3D Printing In Architecture

3D Printed Structures: How 3D Printing is Impacting Architecture

Modern architecture is classified by the presence of complex designs of remarkable structures. This can be seen in the spectacular building design choices we see around us. Shapes of these structures illustrate an artistic expression of the architect’s work and style. 3D renders and models are now an integral part of visualizing the design of the structure. The introduction of 3D printing has enabled designers and architects to experiment with the creation of structures that leverage the prowess of 3D printing technology. As a result, we see impressive 3D printed structures that challenge the conventions of traditional architecture.


3D printing has many advantages and its introduction to architecture has produced excellent results. Here are some of the benefits of using 3D printing in architecture.


  • These designs that allow makers to optimally distribute the construction material.
  • The amount of waste is greatly minimized due to the use of specialized printing materials.
  • The placement of the material used is laid only where it is required.
  • The versatility of the printing process gives creators complete freedom in terms of form and shape.
  • The optimal end designs maximize the strength of the structure.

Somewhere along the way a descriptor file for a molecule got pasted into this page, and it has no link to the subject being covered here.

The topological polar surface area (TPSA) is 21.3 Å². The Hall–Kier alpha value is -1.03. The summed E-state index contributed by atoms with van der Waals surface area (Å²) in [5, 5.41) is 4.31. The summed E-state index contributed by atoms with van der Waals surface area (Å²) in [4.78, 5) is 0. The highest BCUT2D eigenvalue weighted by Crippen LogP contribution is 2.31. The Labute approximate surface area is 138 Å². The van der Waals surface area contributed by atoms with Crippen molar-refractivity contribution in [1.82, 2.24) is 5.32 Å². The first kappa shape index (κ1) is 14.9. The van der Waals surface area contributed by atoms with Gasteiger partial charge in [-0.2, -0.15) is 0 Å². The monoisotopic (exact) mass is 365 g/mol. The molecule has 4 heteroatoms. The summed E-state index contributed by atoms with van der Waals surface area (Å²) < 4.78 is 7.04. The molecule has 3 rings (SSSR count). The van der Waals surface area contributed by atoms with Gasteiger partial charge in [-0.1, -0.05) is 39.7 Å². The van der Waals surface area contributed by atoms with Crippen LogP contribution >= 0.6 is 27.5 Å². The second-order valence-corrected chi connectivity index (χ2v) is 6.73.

Here are some of the marvels of 3D printed architecture and structures from around the globe.


The largest 3D printed structure was built by the US firm Apis Cor. They built the office building for the Dubai City Council in merely two weeks. There are no structural limitations in the design, which does not look much different from the rectangular-type conventional buildings. The foundations were laid by human labor, and after that, the huge Apis Cor 3D printer went to work and started erecting the walls. The filament used for the build was a specially formulated gypsum-based mixture. The raw materials for the filament were also sourced from a local supplier to reduce the carbon footprint.

Apis Cor

A crane guided the printer as it completed builds of different sections. The total area of this 3D printed structure is a hundred square meters, and it stands nine and a half meters tall. The staircase that joins the two stories of the building was also built by a 3D printer. The project was a huge success, and the authorities plan on increasing the number of 3D printed buildings in the city to 25% by 2030.


TU Delft

TU Delft, Materialise and other collaborators have developed these customizable acoustic panels. Acoustics are a huge part of how humans experience sounds and ambiance in any space. Whether it be a concert, a café, or even in their own house. These acoustic panels are designed to absorb any unnecessary sound waves, such as the ones usually made from wood, fabric, foam, or any high-density fiberglass. These 3D printed acoustic panels are surely going to enhance the user experience that we can have in different spaces and something that can be 3D printed at home.


studio RAP